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#teammikaere

On coming out of surgery

By 28th March 2018 No Comments

When the nurse came into the parent room and said Mikaere was 30 minutes away I let out the tiniest breath. When she came in 20 minutes later and said not only was Mikaere now in PICU, but screaming I wanted to cry. Screaming meant he was awake. Screaming meant he wasn’t on a ventilator. Screaming meant all the fear and worst case scenarios were not us right this minute.

I barrelled across the hall, washed my hands with lightening speed and rushed to comfort my baby. He’s cheeks were bare – no ng tube. He was covered in wires, and as he thrashed about he caught his hands in them.  His little fingers scrambling in wires to measure his head rate, his respiratory rate, his o2. Red, green, yellow wires. The white chunky ones for blood pressure, the cuff around his forearm. The probe for secondary stats. Tubes going to his cannulas. A nasal o2 tube. And there, bang smack in the middle of his belly was his new button, stitched into his lily white skin.

So many tubes. So many wires.

But the relief was overwhelming. He’s fine. He’s alive and here and very opinionated in his objections of what just happened.

Despite the wires I scooped him up for a cuddle – that’s the bonus of having been in PICU before. You know which tubes are precious and which aren’t and which to watch for when you want a cuddle. I wasn’t intimidated by the wires. Not even close.

And sure enough, once he had a dummy and was safely snuggled in my arms, he settled a bit and stopped screaming.

My beautiful baby. It felt like we’d gambled for an improvement of his quality of life and we’d come through. The relief really was overwhelming and I felt like I was constantly holding back tears. He was fine. He was here. No coma. No vent. Just baby outrage and cuddles.

As he calmed and we settled into the afternoon, everyone relaxed. We stepped back in the world of intensive care. We said hi to the nurses we knew, who knew us. They all marvelled over how big Mikaere had gotten. We knew the system, we knew the room. It was all eerily familiar.

Once Mikaere was on pain relief and happy bundled up in my arms, the weight of the world dropped from my shoulders and we relaxed.

It felt weird to be in intensive care relaxed. The last time we were here we were being discharged into hospice on end of life care. Mikaere got baptised in that bay over there, a just in case emergency baptism when we weren’t sure whether he was even going to make to hospice. That bay was where he met his Grandad Gedge for the first time. We spent Boxing Day last year over there, and hours upon hours in the bay we were currently in. This room was full of grief and memories. Our fears were all here. It felt weird to be there and not feel that. Mikaere was *well*, the most vulnerable moment had past and we were in PICU just in case.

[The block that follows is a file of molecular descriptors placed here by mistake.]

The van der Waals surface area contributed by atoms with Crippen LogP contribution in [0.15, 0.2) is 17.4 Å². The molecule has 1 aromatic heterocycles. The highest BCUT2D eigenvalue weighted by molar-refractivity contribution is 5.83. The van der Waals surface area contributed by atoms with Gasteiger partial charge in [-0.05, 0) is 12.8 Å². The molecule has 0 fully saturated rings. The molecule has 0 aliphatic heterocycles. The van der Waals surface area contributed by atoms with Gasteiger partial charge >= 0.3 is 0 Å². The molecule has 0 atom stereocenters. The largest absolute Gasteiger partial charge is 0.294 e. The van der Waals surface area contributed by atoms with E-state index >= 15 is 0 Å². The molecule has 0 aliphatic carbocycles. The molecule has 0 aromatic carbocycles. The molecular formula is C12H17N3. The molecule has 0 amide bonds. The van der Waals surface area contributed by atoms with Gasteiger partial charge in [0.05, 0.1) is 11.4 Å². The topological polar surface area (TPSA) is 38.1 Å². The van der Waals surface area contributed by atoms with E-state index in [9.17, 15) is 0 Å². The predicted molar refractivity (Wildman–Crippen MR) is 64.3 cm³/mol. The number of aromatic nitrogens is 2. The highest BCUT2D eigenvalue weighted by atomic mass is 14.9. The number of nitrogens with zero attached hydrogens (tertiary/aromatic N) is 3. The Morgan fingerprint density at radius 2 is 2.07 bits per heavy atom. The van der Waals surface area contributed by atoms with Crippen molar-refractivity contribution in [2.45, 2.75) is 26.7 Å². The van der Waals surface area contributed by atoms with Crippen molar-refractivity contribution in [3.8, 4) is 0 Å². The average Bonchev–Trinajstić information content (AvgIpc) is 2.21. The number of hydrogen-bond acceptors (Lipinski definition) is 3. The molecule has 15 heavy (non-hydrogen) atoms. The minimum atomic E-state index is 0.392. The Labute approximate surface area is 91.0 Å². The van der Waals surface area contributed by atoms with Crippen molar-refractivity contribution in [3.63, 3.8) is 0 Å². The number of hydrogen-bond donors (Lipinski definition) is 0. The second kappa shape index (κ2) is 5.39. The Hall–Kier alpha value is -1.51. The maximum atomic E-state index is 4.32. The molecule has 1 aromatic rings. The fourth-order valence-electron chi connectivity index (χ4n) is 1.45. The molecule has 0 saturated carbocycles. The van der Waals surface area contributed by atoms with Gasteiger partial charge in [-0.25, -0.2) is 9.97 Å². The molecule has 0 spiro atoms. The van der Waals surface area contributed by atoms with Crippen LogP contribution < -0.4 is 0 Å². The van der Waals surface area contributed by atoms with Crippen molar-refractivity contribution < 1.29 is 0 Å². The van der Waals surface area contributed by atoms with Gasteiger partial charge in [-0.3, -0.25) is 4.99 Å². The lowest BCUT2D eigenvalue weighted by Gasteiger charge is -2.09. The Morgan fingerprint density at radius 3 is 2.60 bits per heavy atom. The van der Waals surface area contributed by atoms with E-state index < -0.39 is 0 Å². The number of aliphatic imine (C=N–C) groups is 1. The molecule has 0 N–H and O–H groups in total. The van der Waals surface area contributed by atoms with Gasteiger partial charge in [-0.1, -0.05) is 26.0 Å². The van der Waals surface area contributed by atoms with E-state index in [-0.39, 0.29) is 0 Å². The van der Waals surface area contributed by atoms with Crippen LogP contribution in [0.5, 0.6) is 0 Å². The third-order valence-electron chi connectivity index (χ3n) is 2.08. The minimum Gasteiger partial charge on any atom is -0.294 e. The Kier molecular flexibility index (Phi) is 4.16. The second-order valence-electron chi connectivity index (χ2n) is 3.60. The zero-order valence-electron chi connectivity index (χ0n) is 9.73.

I could feel the grief of other families though. I heard a ventilator beep and recognised it as an o2 drop. Maybe a blockage in the tube, maybe some suction required. I heard someone else crying over their baby. I heard a pump beep indicating that the syringe needed to be changed over, a mum try comfort her son, a support worker talking in hushed tones and a musical light show as a distraction attempt.

I heard all these things and remembered and was infinitely grateful that none of those things were Mikaere right now. We’d lived that before and instead my son had only observational wires and a dextrose/pain relief solution through a single cannula. That and his brand spanking new gastro button. All positive things. None of these things were dire, intensive care things.

Thank FUCK.

Even better, one of the consultants stopped by for a chat and some baby love. She mentioned that if they needed the bed we’d be the first ones to be evicted from PICU up to the ward. I loved her for sharing that. That if anything happened, Mikaere was the healthiest in the room. He’s never been the healthiest in PICU before.

And so we wait. We see how Mikaere goes overnight. How he tolerates formula. How he manages his pain. And tomorrow, fingers crossed, we’ll be discharged from PICU and make it up to the ward.

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